Once I finished reading 1984, I felt like I needed something that would be easier to read, preferably with a lot of happy moments, and definitely a happy ending. So I looked at my shelves, and my recently purchased, brand new copy of Ella Enchanted (with extras!) was staring back at me. This was possibly the easiest what-to-read-next decision I’ve ever made. Read more

Review: 1984 (George Orwell)


To read George Orwell’s Animal Farm and 1984 has been on my bucket list since forever, and I’m not even sure why. I suppose it’s because these two books are iconic and they are referenced quite often. This is especially true for 1984. Who hasn’t heard/used the phrase “be careful, Big Brother is watching you” or something similar? I read Animal Farm last year, and I’m glad to finally have read 1984 as well. I also have a vain reason why I really wanted to read 1984: it’s the year I was born. Read more

Review: Cinder (Marissa Meyer)


I don’t know how this happened. I was supposed to be reading 1984 and The Pilgrim’s Progress. I have a list of 30 books that I have to read before November 13. This book is not on that list! Okay, so I’ve seen some reviews of this series and I saw Cress in the bookstore the other day. I’ve been thinking about fairy tale retellings, and this was certainly an interesting one, so I got the e-books. Then, one night I was trying to read 1984 but I’m currently reading the part where Winston was reading a non-fiction book and it’s really hard to get through (mostly because I keep thinking how much the things written there make sense, but that would be in my review for 1984), and I decided I need to read something else, and I decided to give Cinder a go. I was going to read only a chapter or two each night, but it was… so good! Read more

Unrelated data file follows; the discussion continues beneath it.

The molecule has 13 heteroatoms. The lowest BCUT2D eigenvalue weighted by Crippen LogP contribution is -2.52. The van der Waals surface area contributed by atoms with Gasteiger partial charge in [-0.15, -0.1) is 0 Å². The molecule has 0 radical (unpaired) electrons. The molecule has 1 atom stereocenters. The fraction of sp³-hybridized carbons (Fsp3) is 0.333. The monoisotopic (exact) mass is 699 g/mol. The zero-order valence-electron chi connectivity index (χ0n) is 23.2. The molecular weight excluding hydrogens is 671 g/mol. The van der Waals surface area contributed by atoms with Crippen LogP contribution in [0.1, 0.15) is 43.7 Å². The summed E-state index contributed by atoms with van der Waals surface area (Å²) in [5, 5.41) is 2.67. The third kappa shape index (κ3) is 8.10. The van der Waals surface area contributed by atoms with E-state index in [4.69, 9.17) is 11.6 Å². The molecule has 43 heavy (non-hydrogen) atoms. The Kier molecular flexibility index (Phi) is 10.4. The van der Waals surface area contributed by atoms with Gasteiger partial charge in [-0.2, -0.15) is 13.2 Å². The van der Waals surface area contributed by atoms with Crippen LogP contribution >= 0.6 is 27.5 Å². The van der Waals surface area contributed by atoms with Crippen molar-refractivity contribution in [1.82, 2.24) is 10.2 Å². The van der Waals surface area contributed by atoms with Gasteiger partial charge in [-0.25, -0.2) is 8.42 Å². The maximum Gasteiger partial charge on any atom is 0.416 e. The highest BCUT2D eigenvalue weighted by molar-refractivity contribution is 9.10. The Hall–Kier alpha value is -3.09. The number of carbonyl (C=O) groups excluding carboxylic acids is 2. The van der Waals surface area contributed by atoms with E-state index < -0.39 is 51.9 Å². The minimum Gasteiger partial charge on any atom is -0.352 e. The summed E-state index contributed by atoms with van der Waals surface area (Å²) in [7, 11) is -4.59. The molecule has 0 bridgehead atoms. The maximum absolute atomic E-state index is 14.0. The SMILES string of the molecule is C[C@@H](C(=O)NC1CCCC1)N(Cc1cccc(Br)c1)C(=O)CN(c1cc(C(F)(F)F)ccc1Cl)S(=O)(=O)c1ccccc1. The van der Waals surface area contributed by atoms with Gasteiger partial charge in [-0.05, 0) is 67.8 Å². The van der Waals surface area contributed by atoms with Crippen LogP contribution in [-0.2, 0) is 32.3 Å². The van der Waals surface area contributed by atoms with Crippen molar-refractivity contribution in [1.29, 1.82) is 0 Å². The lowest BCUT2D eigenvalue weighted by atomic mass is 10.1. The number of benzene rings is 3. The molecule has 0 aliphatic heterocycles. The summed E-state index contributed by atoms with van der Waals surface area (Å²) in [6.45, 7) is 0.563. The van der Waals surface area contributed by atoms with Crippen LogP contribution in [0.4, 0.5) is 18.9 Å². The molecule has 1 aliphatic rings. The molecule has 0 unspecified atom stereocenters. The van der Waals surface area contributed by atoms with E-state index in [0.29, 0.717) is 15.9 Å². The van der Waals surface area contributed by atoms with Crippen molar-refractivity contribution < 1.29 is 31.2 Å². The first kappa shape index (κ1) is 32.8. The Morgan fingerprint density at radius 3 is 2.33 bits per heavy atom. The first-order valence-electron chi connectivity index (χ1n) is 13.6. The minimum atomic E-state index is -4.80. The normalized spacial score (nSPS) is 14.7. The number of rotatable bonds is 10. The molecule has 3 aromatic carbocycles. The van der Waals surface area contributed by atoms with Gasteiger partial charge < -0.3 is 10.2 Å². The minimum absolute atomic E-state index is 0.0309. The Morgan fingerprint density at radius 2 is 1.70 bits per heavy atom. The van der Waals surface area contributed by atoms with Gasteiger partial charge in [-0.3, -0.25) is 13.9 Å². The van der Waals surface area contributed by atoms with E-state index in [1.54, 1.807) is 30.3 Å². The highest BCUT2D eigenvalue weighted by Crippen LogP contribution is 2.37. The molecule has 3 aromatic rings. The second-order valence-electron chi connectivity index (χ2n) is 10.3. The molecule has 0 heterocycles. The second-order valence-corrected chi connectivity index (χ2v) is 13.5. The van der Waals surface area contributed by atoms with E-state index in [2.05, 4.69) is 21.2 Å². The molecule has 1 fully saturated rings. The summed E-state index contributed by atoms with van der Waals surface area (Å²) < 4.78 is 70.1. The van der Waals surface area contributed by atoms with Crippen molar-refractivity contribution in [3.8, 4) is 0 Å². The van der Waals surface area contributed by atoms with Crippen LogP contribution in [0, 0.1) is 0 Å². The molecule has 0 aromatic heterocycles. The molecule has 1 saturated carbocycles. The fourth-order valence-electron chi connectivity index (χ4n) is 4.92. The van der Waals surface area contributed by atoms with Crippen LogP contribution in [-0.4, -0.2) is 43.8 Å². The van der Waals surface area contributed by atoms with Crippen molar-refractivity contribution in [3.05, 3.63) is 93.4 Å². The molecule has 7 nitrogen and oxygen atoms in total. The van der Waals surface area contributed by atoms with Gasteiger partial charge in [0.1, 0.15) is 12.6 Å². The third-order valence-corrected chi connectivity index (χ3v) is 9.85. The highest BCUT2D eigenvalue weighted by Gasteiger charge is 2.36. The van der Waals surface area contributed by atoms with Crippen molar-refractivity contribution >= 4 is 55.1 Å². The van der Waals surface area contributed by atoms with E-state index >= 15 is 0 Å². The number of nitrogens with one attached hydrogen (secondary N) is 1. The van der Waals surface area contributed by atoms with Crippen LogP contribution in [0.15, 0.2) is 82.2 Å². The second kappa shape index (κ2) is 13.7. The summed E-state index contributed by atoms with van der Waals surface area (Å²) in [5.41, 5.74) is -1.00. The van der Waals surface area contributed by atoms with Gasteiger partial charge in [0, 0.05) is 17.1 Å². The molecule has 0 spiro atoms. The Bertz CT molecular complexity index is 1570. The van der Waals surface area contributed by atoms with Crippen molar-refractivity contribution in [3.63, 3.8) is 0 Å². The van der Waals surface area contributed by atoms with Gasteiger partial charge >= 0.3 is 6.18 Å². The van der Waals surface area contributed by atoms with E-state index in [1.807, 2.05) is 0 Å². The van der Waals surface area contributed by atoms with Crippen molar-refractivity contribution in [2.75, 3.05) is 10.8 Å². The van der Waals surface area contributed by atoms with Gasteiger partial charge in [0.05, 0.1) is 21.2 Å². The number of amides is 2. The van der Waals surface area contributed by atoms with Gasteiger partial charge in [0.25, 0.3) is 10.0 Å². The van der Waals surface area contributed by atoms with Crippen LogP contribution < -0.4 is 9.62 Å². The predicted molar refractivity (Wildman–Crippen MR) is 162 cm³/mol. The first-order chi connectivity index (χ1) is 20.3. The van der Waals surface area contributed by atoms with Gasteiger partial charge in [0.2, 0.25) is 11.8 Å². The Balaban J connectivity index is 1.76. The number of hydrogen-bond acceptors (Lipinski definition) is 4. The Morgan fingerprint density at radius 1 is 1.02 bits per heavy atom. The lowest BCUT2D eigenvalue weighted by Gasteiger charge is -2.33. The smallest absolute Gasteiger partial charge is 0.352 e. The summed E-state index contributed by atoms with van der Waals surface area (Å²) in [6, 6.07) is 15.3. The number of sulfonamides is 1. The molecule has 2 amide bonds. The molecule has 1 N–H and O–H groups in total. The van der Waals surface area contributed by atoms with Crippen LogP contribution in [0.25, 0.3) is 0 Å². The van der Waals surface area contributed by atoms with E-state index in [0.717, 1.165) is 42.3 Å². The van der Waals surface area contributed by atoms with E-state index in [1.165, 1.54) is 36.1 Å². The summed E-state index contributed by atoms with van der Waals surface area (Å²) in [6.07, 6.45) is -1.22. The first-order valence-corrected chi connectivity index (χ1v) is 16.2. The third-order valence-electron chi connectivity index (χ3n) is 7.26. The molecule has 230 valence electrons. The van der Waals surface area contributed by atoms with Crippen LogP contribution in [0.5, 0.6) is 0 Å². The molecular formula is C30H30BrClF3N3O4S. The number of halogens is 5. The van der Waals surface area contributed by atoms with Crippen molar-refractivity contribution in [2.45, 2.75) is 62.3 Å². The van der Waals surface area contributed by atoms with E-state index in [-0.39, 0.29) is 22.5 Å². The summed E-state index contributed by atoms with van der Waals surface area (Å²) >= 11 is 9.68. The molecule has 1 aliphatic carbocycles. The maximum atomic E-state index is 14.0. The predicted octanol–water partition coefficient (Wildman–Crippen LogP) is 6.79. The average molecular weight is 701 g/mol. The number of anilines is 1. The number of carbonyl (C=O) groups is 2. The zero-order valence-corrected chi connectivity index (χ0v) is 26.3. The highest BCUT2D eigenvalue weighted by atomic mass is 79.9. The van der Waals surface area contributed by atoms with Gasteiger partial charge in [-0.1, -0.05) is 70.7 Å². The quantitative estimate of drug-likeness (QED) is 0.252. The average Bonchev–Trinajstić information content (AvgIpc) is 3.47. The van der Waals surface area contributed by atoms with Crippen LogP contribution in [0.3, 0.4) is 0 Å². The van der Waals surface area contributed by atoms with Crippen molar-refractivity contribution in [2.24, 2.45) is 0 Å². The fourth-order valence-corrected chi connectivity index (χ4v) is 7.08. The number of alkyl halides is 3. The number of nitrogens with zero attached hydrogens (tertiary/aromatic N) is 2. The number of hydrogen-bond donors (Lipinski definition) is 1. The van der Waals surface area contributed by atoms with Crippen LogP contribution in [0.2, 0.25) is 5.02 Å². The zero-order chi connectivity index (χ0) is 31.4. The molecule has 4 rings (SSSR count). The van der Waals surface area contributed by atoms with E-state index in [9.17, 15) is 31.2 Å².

Review: The Night Circus (Erin Morgenstern)

Let me start by saying just how much I love the cover of this book in the version I own, which is published by Vintage. I think it’s a lot prettier than the original first edition cover. The cover was part of the reason why I got this book a few years back. Another reason was that a friend had read it and was raving about it. Also, I was waiting for my flight at an airport and I decided I wanted to buy a book, and decided to get this one. I then proceeded to read the first 20 or so pages, and never got back to reading it again, until now… and I’m really glad I did. Read more

Review: Insurgent (Veronica Roth)

When I finished Divergent (which I haven’t reviewed since I didn’t have the blog up at that time, considering to write one, perhaps after Bout of Books is done), I immediately got Insurgent and Allegiant because… Divergent! I mean, that book was such a good read, I couldn’t put it down, and while some parts of the story doesn’t make much sense (since when do dystopian stories make sense, anyway?), I loved it. Then, I read some well-written reviews about the fall of the two follow up books, and was a bit disconcerted. Luckily, I decided to go ahead and read Insurgent anyway. Read more

Review: The Wonderful Wizard of Oz & Glinda of Oz (L. Frank Baum)


Yay! My first Classics Club read! And what was a wonderful experience it was!

The book I read was The Wonderful Wizard of Oz & Glinda of Oz. Technically these are two books, namely the first and the last in the series of tales from Oz that L. Frank Baum wrote. The particular edition I had though, the one from Wordsworth Children’s Classic (that I bought because the cover was irresistible!) combined the two titles. Read more